The author said in a since-deleted post on Twitter that he thinks of a "rope" and "the nearest lamp-post" when he hears Mr Johnson's name.
After being met with a backlash on Thursday, Sir Philip said he had made a "tactical error", but refused to apologise for his anger at the Prime Minister's decision to suspend Parliament.
Following criticism online, the Northern Lights author blamed recent political events for his post and said he wanted to make it "perfectly clear" that he did not want to kill the Prime Minister.
On Wednesday, Mr Johnson said he wanted to prorogue Parliament in order to bring the current record-breaking session to a close and work on his Government's new legislative agenda.
The decision provoked strong reactions, with opposition leaders accusing the Prime Minister of trying to halt their efforts to block a no-deal Brexit.
In a string of tweets, Sir Philip, 72, wrote: "I've deleted a tweet which apparently upset a lot of people. I don't advocate hanging Boris Johnson. I think that would be a very bad idea."
"Recent events have aroused my anger to the point where I temporarily lost my judgement. In the heat of the moment I made a tactical error.
"Johnson's attempt to silence Parliament is a low point in our nation's political history. It was not my aim to distract from the genuine and legitimate outrage of many people at this, and I'm sorry it happened.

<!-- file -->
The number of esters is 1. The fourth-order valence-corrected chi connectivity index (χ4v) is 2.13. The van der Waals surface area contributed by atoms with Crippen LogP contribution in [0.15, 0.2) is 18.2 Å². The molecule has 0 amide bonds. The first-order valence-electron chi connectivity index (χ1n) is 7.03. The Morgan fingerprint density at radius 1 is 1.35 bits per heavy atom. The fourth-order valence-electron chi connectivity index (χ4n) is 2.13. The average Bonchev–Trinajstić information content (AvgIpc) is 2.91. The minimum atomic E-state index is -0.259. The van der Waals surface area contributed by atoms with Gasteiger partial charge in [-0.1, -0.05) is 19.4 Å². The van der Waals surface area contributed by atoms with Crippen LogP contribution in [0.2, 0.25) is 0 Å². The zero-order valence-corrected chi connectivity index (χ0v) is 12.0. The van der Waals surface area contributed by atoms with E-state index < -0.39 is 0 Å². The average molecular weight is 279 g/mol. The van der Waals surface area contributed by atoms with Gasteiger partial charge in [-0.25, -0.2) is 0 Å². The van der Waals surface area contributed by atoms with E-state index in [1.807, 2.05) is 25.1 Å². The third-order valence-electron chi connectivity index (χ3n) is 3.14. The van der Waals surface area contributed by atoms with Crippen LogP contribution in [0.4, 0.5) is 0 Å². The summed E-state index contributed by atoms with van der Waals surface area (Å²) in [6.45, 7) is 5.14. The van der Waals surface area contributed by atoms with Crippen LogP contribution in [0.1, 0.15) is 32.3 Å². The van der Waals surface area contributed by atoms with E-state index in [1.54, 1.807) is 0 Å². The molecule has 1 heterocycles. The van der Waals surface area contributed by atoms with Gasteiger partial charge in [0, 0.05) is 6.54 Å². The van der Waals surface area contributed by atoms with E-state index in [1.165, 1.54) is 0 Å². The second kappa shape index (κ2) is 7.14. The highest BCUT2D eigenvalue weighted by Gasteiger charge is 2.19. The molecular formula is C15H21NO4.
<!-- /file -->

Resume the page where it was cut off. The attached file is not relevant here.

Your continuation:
"Freedom of speech, like freedom of assembly, is precious. So is life.
"Just to make it perfectly clear: I wouldn't kill the prime minister, and I don't want anyone else to. But I don't apologise for the anger I feel; only for its intemperate expression."
Alongside a screenshot of the deleted tweet, Mr Courts said: "The voice of reasonable, tolerant debate from @PhilipPullman. He's deleted his tweet, but here's what he said.
"You always know people have lost the argument & have little intellectual confidence in their case when they resort to hideous language & sick personal abuse like this."
Sir Philip's latest controversial tweets follow a post on Wednesday which called the Prime Minister a dictator, adding: "We must get rid of him and his loathsome gang as soon and as finally as possible."